Now, one of the themes of my dissertation is that there is lots of interesting information to be gleaned from fossils that we've known about for a long time (many of the A. robustus mandibles featured in my research have been known for decades). But dammit if some of these much more recently discovered fossils point to tantalizing variation in hominids just later than 2 million years ago (note I'm careful to say "variation" rather than "diversity"). In light if this variation, Adam discusses the similarities between one of these Kenyan fossils (KNM-ER 60000) and the large mandible from Dmanisi, which was discovered in only in the year 2000 (Gabunia et al., 2002).
Piggy-backing off Adam, I'd like to point out similarities between another of the new fossils, the KNM-ER 62000 face of a juvenile, and the recently discovered A. sediba juvenile face (Berger et al., 2010). These two fossils are at the same stage of dental development, so they're roughly at the same stage of life. They are close in geological age, but A. sediba is from South Africa. Below are figures of A. sediba (left) and the ER 62000 face (right). The pics should be to scale, modified from the original publications. (sorry I couldn't remove the background from the top left one)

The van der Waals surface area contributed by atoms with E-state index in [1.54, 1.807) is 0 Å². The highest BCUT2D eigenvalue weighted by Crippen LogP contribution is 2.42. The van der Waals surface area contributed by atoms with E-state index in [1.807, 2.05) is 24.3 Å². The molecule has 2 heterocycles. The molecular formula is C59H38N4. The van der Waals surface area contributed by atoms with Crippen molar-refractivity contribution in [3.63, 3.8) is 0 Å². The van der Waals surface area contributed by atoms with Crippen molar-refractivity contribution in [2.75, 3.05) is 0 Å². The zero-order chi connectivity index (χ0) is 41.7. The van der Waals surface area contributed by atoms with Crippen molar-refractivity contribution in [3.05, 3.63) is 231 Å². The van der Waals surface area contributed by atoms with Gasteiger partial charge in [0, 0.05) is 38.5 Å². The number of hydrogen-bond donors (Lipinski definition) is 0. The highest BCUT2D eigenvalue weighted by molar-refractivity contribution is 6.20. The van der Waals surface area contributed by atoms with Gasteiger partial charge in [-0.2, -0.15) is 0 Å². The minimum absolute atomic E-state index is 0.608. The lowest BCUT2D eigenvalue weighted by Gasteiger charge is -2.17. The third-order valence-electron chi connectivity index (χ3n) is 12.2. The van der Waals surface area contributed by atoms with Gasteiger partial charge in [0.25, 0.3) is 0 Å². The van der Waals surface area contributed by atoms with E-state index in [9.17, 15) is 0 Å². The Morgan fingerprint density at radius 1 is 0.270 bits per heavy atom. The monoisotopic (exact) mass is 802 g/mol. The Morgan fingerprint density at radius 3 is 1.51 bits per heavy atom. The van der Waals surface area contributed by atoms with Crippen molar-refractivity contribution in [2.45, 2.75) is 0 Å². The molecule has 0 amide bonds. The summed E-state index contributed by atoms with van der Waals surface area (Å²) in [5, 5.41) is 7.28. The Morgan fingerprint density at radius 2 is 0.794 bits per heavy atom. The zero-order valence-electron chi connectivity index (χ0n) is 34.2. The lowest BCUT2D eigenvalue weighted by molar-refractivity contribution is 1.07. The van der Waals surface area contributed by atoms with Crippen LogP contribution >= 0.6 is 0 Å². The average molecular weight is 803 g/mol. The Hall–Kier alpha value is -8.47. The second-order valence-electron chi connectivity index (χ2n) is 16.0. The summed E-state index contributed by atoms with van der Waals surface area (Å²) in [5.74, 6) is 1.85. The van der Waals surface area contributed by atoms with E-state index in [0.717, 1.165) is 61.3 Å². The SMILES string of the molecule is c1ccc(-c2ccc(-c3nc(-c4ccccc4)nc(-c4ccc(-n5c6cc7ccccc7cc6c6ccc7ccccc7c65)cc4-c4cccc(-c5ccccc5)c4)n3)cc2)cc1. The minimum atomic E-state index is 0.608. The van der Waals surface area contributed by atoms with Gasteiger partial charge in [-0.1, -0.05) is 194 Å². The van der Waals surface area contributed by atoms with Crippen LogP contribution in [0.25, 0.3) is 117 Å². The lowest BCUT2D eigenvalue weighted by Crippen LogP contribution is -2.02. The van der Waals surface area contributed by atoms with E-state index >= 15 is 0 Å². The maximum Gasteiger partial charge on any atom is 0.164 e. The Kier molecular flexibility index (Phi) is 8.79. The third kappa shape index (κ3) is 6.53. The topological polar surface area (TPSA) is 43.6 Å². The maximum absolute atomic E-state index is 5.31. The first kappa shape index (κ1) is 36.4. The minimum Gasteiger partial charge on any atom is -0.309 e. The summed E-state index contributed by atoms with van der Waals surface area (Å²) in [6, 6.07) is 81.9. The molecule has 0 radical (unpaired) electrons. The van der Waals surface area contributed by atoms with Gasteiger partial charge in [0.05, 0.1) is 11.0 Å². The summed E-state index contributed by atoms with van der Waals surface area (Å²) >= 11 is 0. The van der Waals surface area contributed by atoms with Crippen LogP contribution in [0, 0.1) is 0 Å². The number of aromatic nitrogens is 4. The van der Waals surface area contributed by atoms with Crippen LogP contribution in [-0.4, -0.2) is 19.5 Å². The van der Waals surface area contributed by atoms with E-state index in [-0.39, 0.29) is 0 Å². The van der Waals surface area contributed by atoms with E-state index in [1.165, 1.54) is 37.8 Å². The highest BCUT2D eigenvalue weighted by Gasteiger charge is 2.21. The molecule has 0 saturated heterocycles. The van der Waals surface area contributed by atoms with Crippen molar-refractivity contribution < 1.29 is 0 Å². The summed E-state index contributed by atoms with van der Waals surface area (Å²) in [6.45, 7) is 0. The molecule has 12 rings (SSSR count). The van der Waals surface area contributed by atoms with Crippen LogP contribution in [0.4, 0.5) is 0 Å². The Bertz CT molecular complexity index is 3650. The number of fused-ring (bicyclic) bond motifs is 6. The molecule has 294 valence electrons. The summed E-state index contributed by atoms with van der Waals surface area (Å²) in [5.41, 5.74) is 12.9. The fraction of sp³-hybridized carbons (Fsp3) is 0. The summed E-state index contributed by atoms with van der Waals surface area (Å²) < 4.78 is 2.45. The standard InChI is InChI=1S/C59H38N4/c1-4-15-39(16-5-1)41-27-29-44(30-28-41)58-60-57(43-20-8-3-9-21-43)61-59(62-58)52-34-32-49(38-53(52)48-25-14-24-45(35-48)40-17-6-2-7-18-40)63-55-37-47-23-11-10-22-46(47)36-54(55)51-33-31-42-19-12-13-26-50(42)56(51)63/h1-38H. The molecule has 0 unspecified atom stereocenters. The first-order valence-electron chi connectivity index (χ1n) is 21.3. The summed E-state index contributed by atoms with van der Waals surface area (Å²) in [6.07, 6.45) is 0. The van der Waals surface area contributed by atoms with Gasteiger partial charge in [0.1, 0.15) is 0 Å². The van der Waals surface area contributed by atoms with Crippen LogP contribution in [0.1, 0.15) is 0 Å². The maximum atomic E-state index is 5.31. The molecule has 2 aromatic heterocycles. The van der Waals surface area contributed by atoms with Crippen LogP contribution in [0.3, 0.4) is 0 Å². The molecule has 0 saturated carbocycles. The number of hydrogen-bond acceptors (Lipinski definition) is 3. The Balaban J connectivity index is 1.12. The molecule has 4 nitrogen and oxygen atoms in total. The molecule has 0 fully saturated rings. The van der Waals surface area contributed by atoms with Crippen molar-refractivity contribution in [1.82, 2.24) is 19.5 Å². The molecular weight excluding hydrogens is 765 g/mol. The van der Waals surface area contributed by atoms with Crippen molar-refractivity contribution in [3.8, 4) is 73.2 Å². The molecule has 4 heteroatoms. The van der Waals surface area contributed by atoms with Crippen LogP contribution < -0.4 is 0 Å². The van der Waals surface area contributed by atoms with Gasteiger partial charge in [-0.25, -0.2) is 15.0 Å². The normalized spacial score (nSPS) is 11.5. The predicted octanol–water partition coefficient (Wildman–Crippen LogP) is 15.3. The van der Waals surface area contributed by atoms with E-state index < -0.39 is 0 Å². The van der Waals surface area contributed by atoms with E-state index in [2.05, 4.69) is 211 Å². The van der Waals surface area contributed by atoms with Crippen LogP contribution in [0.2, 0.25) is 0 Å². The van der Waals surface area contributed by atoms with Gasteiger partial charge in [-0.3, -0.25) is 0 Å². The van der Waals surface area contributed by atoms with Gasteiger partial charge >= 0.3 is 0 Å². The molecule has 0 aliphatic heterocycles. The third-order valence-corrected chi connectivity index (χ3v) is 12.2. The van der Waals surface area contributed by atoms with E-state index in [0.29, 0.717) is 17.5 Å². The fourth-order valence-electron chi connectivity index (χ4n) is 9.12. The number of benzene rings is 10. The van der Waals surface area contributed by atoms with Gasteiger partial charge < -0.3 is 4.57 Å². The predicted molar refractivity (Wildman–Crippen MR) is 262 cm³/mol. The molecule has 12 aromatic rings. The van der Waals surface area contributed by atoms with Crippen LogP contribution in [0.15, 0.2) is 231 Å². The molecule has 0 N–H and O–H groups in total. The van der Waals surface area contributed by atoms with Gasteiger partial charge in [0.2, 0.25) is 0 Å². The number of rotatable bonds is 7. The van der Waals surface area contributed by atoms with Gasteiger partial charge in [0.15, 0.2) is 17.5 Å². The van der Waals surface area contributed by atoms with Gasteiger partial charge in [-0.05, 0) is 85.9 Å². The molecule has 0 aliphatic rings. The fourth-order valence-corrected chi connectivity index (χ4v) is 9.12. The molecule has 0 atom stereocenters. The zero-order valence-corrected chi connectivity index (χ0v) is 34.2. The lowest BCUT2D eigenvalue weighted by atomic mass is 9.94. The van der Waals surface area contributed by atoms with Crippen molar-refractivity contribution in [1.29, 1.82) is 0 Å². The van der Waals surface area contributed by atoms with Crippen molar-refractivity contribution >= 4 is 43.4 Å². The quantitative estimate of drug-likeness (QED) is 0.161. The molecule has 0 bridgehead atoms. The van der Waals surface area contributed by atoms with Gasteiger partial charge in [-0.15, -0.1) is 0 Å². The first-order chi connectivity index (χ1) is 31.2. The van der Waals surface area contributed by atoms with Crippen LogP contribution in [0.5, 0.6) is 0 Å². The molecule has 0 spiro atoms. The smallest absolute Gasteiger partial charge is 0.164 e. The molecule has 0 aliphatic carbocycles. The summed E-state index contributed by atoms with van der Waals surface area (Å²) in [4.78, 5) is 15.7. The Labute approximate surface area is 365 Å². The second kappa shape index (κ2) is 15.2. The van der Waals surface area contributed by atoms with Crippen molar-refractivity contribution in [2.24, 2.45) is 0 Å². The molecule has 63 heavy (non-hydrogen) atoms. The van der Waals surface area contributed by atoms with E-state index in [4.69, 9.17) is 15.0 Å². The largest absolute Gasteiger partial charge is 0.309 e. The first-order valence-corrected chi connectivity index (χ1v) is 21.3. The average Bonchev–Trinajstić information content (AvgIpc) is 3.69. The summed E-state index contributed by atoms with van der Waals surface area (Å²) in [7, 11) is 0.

Leakey et al. liken these new Kenyan fossils to the cranium KNM-ER 1470, from the same region and at 1.9 million years old. But what's weird to me is that ER 1470 actually looks a bit more like the juvenile A. sediba in the side view (as reconstucted; the face and braincase of ER 1470 are actually separated, leaving it unclear just how the two parts fit together). Here are all three specimens, to scale:
|From left to right: ER 62000, A. sediba, ER 1470|
The point of all these comparisons is not to say whether these fossils are the same species, but rather to point out that there are actually striking similarities between fragmentary fossils, and it's not clear what exactly these similarities (or differences, for that matter) mean. Maybe my eye was drawn to the ER 62000-A. sediba comparison not because of any evolutionary relationship, but because these fossils are in similar stages of growth and development - if it weren't waaaaay past my bedtime I'd love to compare these fossils with other similarly-aged fossils (like D2700 from Dmanisi and KNM-WT 15000, also from Kenya).
All of these fossils (except ER 1470) were discovered in the past few years. I've said it before and I'll repeat it now: this is a great time to study paleoanthropology.
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Berger L, de Ruiter DJ, Churchill SE, Schmid P, Carlson KJ, Dirks PHGM, and Kibii JM. 2010. Australopithecus sediba: A New Species of Homo-like Australopith from South Africa. Science 328: 195 - 204.
L. Gabounia, M.-A. de Lumley, A. Vekua, D. Lordkipanidze, and H. Lumley. 2002. Découverte d'un nouvel hominidé à Dmanissi (Transcaucasie, Géorgie). Comptes Rendus Palevol 1(4):243-253
Meave G. Leakey, Fred Spoor, M. Christopher Dean, Craig S. Feibel, Susan C. Antón, Christopher Kiarie, & Louise N. Leakey (2012). New fossils from Koobi Fora in northern Kenya confirm taxonomic diversity in early Homo Nature, 408, 201-204 DOI: 10.1038/nature11322